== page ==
Paul Druce Reply:

    There is no Metroliner service, that was replaced with by Acela. Furthermore, the Northeast Regionals make a profit above the rails.

    EJ Reply:

    Acela is a premium business and first class service. That’s how it’s marketed and that’s how it’s priced. Presumably there will be economy/standard class on CAHSR as well – ie the equivalent of “coach” on the NE regionals.

    adirondacker12800 Reply:

    Prices vary depending on the time of day and day of the week. The low end of Acela fares are about the same as the mid range Regional fares.

    Alan Reply:

    No, Acela does not make a profit, because it does not earn enough to cover the cost of its infrastructure. A privately-owned business which doesn’t earn enough to cover maintenance and renewal of its fixed assets will soon cease to operate, or at least will operate under court protection… Boardman’s claims that Acela is “profitable” is all smoke-and-mirrors–an effort to get taxpayers nationwide to cover the infrastructure costs of the current NEC, so he can take that alleged “profit” and sink it into his HSR dream.

    Same with the Northeast Regionals. If they’re not earning enough so that the operating surplus covers fixed plant, they’re not “profitable” either.

    Paul Druce Reply:

    They do cover the maintenance cost of using the NEC infrastructure, that’s accounted for in the fully allocated expenses.

    Paul Dyson Reply:

    Good luck to anyone trying to make sense of Amtrak’s accounting system and cost allocations. He who pays the accountant decides which business line wins, and which loses. If Boardman thinks Acela is so great then spin off the NEC into an independent operation and let the chips fall where they may.

    Paul Druce Reply:

    Good luck to anyone trying to make sense of Amtrak’s accounting system and cost allocations.

    Luckily we do know that MOW allocations are included in the expenses. Also they earn sufficient revenue as to account for it even assuming that it isn’t

    He who pays the accountant decides which business line wins, and which loses.

    Eh, that’s in the realm of conspiracy balderdash. Amtrak’s single largest expense category is labor and labor is heavily concentrated in the long distance train division.

    If Boardman thinks Acela is so great then spin off the NEC into an independent operation and let the chips fall where they may.

    Solution in search of a problem.

    Paul Dyson Reply:

    Labor is heavily concentrated in maintaining NEC RoW, signals etc. Plus at corporate office. If you have any experience of corporate accounting, especially tax accounting, you will know that it’s certainly not “conspiracy balderdash” to assert that cost allocations are often “politically” driven.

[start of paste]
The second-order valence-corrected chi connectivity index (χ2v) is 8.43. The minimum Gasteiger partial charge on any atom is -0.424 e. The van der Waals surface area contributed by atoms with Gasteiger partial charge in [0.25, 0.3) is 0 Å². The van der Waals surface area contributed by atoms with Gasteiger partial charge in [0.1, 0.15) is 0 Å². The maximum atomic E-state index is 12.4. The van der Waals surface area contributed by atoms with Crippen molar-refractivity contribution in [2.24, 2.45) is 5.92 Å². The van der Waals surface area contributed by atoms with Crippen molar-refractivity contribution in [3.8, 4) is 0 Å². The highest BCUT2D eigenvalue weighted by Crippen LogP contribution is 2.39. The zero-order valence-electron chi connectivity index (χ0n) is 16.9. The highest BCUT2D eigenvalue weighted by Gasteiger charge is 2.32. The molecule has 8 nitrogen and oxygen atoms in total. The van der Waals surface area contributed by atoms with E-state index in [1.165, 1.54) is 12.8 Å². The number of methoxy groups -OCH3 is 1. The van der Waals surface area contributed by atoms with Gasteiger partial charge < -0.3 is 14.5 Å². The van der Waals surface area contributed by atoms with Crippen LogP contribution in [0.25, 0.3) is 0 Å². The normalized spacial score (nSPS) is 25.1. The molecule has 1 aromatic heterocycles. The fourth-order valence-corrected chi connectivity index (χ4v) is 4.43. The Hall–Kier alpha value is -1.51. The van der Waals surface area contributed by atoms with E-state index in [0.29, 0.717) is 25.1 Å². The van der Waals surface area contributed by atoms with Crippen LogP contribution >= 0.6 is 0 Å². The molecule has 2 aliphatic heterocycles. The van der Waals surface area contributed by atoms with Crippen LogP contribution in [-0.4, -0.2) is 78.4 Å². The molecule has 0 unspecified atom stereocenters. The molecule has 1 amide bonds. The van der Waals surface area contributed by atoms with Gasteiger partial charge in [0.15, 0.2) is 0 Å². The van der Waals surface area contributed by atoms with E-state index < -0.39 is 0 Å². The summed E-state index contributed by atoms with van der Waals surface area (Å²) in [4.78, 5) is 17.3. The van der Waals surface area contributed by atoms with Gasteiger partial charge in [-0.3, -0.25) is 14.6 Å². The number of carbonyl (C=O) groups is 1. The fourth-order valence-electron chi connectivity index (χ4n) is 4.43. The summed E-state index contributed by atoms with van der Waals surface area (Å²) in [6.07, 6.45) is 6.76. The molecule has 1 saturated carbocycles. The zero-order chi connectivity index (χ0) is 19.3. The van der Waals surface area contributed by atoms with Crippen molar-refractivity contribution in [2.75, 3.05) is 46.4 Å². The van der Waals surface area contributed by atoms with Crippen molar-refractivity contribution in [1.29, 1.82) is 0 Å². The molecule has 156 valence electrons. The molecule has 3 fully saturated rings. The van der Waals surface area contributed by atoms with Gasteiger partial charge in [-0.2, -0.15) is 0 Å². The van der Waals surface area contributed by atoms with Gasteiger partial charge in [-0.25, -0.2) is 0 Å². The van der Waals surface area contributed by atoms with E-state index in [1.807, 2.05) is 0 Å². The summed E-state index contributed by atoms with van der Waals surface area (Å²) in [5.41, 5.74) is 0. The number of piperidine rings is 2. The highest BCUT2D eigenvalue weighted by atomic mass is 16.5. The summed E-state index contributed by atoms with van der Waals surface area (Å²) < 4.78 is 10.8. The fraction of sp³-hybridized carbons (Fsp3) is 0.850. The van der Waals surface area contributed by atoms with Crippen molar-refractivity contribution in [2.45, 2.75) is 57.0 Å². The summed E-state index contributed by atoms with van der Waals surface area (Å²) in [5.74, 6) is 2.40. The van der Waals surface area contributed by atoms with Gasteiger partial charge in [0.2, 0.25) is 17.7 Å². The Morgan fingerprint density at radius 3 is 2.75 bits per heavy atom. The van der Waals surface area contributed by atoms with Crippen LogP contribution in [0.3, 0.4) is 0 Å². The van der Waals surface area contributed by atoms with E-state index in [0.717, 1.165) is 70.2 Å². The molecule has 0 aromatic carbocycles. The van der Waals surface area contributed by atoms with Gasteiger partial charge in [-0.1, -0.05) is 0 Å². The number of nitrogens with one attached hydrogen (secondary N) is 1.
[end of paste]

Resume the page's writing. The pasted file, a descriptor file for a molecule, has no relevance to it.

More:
Boardman says he has a problem with the L/D trains and that the NEC subsidizes them. That is a problem. Removing NEC from Amtrak or some other form of separation is a solution to that problem. Owning the NEC and operating a percentage of the trains thereon is sufficiently different from l/d and contract to justify a transfer

    Richard Mlynarik Reply:

    What is it about train nostalgia that makes grown men lose their minds?

    It’s not “accounting conspiracies” that make land cruise trains lose money hand over fist, it’s “reality”: … the same reality that operates in every other part of the world as well.

    But if only we believe hard enough, the City of New Orleans will be back to its 1972 “glory”. Just believe!

    adirondacker12800 Reply:

    Amtrak’s single largest expense category is labor

    It doesn’t work quite this neatly but make the trains go twice as fast the labor component of each fare gets cut in half. Or the same amount of labor serves twice as many fares. Half as much depreciation on the train set too.

    Paul Druce Reply:

    Labor is heavily concentrated in maintaining NEC RoW, signals etc. Plus at corporate office.

    Just under 50% of all labor costs for Amtrak belong to the long distance trains. Maintenance, quite frankly, is cheap. There’s about 1,855 track-miles in the NEC, including Philadelphia-Harrisburg. At $200,000 per, which is on the rather high end but I believe close to what Amtrak appears to pay, MOW should cost, including materiel, $371 million per year.

    If you have any experience of corporate accounting, especially tax accounting, you will know that it’s certainly not “conspiracy balderdash” to assert that cost allocations are often “politically” driven.

    Not to the extent which RailPAC and others have asserted with their claims that the NEC is a money drain and the LD trains profitable but for misallocations. That is truly conspiracy balderdash levels.

    Boardman says he has a problem with the L/D trains and that the NEC subsidizes them. That is a problem. Removing NEC from Amtrak or some other form of separation is a solution to that problem. Owning the NEC and operating a percentage of the trains thereon is sufficiently different from l/d and contract to justify a transfer

    Would you mind restating me in another fashion? I’m not entirely seeing where the problem lies.

    Paul Druce Reply:

    That should read “restating that for me”

    adirondacker12800 Reply: